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7/28/2015
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New Phishing Campaign Leverages Google Drive

Researchers believe technique is geared to take over Google SSO accounts.

For the second time in two years, security researchers have uncovered ongoing phishing attacks that leverage Google Drive, with this latest attack building on previous techniques by adding advanced code obfuscation.

Discovered by Aditya K Sood, architect of Elastica Cloud Threat Labs, and his research team, the new attack again uses phishing web pages hosted on Google Drive to lend them an air of credibility in order to fool even security trained users. As Sood explains, this exploits "the established trust users have with Google."

"In this phishing campaign, the attacker used Gmail to distribute emails containing links to unauthorized web pages hosted on Google Drive," he says. "The attacker actually abuses that Google Drive functionality. He's not conducting a man in the middle attack, he's not disrupting the network channel, he's simply abusing how the Google Drive publishing functionality works and then exploiting that for his own nefarious purposes."

Where this attack veers off the previous script is that it uses JavaScript code obfuscation to evade detection and a separate third-party domain to store stolen credentials. By using Google Drive, attackers are already making it difficult for security solutions to detect the attack using IP address-based blacklisting. The code obfuscation further mucks up the security detection process by hiding the HTML source code and taking in-line scanning off the table.

"The HTML source code is not directly available," Sood says. "So any security solution looking into different features out of the HTML page are not going to work in this scenario," he says.

According to Sood, it appears the ultimate target was to target Google users due to Google's use of single sign on and the potential for gaining access to multiple services through a single credential.

"The basic idea behind this attack is the attacker wants to go after the Google SSO  login accounts because it is used for multiple services and once you get a hold of it you  can access all those services configured for a specific user account," he says.

This new attack method shows that attackers are figuring out how to take advantage of the trust inherent in our relations with SaaS services. While employees are generally trained to look for strange language or attachments indicative of email phishing attacks, cloud application phishing attacks may not throw up red flags.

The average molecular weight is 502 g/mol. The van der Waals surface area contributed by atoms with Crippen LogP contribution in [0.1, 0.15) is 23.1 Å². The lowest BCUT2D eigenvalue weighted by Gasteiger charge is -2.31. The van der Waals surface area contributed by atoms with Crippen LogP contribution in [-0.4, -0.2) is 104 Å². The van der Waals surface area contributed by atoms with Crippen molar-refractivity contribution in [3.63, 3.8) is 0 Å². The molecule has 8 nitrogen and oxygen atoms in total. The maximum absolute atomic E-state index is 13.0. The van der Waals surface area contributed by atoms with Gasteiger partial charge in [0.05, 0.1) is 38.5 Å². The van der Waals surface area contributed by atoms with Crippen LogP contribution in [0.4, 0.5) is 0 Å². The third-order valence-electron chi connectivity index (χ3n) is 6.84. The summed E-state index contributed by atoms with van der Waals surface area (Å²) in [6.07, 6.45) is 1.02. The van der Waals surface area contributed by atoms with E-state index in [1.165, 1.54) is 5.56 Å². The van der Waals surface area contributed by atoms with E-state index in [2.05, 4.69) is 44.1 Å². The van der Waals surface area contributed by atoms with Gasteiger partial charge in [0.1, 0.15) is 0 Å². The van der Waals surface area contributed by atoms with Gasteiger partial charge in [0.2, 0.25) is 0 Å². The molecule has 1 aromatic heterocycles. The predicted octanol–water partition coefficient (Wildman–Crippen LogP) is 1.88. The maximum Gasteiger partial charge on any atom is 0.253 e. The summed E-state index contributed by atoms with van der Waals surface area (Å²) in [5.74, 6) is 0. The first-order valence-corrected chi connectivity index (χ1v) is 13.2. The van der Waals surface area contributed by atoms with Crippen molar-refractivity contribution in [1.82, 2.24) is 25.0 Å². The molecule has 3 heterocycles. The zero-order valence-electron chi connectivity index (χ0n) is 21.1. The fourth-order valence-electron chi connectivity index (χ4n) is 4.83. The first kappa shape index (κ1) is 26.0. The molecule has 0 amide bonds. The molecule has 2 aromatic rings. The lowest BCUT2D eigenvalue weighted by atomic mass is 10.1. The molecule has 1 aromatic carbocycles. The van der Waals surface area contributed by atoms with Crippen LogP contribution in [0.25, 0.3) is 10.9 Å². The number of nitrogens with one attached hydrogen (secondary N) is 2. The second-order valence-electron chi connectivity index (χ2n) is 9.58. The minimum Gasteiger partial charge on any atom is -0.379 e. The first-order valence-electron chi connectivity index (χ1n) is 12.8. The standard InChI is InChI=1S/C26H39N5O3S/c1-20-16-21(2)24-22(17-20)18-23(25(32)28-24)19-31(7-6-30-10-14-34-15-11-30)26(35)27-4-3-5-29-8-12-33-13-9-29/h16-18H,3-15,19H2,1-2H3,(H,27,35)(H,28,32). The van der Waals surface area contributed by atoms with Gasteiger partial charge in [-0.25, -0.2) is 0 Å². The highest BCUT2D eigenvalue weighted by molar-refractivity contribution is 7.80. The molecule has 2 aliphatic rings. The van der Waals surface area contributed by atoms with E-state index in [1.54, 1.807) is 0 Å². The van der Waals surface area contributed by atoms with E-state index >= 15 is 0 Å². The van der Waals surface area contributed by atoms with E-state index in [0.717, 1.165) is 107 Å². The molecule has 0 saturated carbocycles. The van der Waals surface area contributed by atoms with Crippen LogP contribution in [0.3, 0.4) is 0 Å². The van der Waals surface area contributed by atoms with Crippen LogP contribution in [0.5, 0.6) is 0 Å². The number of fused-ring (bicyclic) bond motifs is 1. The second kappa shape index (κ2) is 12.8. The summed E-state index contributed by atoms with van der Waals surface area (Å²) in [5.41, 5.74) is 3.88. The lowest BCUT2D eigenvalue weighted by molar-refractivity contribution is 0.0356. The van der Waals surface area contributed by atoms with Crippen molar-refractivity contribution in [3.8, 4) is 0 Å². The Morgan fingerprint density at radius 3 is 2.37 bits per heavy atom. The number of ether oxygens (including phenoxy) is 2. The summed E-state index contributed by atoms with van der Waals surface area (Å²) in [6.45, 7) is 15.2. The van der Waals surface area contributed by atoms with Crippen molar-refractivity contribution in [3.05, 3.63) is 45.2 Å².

"Phishing attacks on cloud services can be designed to appear exactly like the service itself. This is in contrast to email where an attacker would not have easy access to the typical language used in company email," Sood said, explaining that a site served up over HTTPS further lends credibility to the phishing site. "Such attacks can even follow the flow of a typical cloud-app use-case. In this case study, the user was presented with a PDF document."

Ericka Chickowski specializes in coverage of information technology and business innovation. She has focused on information security for the better part of a decade and regularly writes about the security industry as a contributor to Dark Reading.  View Full Bio

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jamieinmontreal
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jamieinmontreal,
User Rank: Strategist
8/3/2015 | 11:34:25 AM
Single Sign On Vs Password Synchronization
The old Maxim says "Necessity is the mother of invention", I would add that "convenience is the father".   This is another area where we see the "need" being over-ridden by the "convenience"; the need for password security on everything (legitimate) has been trumped by the convenience of not having to type a few extra characters when logging in.   SSO is a vault of passwords masked by an authentication method and some scripts / APIs to apps, nothing wrong with it until someone figures out how to get in to your vault and take the passwords.

So what's the difference between the vault and the synchronized password?  Surely only one password is more of a risk than several (even if they are all placed in a handy vault for the bad guy to get a hold of)?

First of all the level of complexity for that one password can be higher because now your user has only one password to remember.

Secondly remediation when the password is revealed or hacked is SO much easier with a synchronized password - you simply change one password to clean all systems connected to your Password Manager.   

Compare that with the SSO world where users have multiple passwords they then have to change inside the SSO setup in order to restore the security of their password access.

Finally - no matter what method you choose, stale access rights are the next thing on your agenda as you try and strengthen your defences - users won't tell you what they DON'T need, nor will application owners tell you who should no longer have access.   

Neccessity is the mother of invention, convenience is the father.
LanceCottrell
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LanceCottrell,
User Rank: Author
7/28/2015 | 5:42:14 PM
User training will never be enough
Great post, thanks! This attack shows once again that even sophisticated users will fall for phishing attacks. As security experts we need to give up on the idea that we can train our way out of this. While training is useful we need to create our tools under the assumption that user's will do nothing to contribute to their own protection.
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